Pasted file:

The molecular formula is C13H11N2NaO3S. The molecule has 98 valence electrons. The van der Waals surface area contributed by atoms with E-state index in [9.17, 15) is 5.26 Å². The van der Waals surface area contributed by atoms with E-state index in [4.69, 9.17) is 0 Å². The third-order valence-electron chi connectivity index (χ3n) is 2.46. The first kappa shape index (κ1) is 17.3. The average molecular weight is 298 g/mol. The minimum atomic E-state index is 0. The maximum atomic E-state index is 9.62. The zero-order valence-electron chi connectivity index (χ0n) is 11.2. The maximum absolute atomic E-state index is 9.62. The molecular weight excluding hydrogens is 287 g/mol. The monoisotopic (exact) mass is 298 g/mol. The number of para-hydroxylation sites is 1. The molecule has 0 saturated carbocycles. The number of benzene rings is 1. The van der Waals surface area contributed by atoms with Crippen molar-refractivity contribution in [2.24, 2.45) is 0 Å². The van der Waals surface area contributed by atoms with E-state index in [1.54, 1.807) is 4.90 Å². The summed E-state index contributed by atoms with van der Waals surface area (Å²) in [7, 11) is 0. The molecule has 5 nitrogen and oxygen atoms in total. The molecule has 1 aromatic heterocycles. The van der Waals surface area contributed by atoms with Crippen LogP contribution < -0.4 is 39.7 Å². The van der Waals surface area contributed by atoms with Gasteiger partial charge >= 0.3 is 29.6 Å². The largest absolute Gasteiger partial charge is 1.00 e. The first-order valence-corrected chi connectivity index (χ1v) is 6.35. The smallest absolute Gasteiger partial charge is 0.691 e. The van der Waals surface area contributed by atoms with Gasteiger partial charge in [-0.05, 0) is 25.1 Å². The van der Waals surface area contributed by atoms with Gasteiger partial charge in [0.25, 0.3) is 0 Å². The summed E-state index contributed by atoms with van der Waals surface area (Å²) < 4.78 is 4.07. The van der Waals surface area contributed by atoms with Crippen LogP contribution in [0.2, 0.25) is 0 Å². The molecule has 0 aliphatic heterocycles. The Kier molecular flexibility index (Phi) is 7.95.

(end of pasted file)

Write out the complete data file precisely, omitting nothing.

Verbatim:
The molecular formula is C13H11N2NaO3S. The molecule has 98 valence electrons. The van der Waals surface area contributed by atoms with E-state index in [9.17, 15) is 5.26 Å². The van der Waals surface area contributed by atoms with E-state index in [4.69, 9.17) is 0 Å². The third-order valence-electron chi connectivity index (χ3n) is 2.46. The first kappa shape index (κ1) is 17.3. The average molecular weight is 298 g/mol. The minimum atomic E-state index is 0. The maximum atomic E-state index is 9.62. The zero-order valence-electron chi connectivity index (χ0n) is 11.2. The maximum absolute atomic E-state index is 9.62. The molecular weight excluding hydrogens is 287 g/mol. The monoisotopic (exact) mass is 298 g/mol. The number of para-hydroxylation sites is 1. The molecule has 0 saturated carbocycles. The number of benzene rings is 1. The van der Waals surface area contributed by atoms with Crippen molar-refractivity contribution in [2.24, 2.45) is 0 Å². The van der Waals surface area contributed by atoms with E-state index in [1.54, 1.807) is 4.90 Å². The summed E-state index contributed by atoms with van der Waals surface area (Å²) in [7, 11) is 0. The molecule has 5 nitrogen and oxygen atoms in total. The molecule has 1 aromatic heterocycles. The van der Waals surface area contributed by atoms with Crippen LogP contribution < -0.4 is 39.7 Å². The van der Waals surface area contributed by atoms with Gasteiger partial charge >= 0.3 is 29.6 Å². The largest absolute Gasteiger partial charge is 1.00 e. The first-order valence-corrected chi connectivity index (χ1v) is 6.35. The smallest absolute Gasteiger partial charge is 0.691 e. The van der Waals surface area contributed by atoms with Gasteiger partial charge in [-0.05, 0) is 25.1 Å². The van der Waals surface area contributed by atoms with Gasteiger partial charge in [0.25, 0.3) is 0 Å². The summed E-state index contributed by atoms with van der Waals surface area (Å²) < 4.78 is 4.07. The van der Waals surface area contributed by atoms with Crippen LogP contribution in [0.2, 0.25) is 0 Å². The molecule has 0 aliphatic heterocycles. The Kier molecular flexibility index (Phi) is 7.95.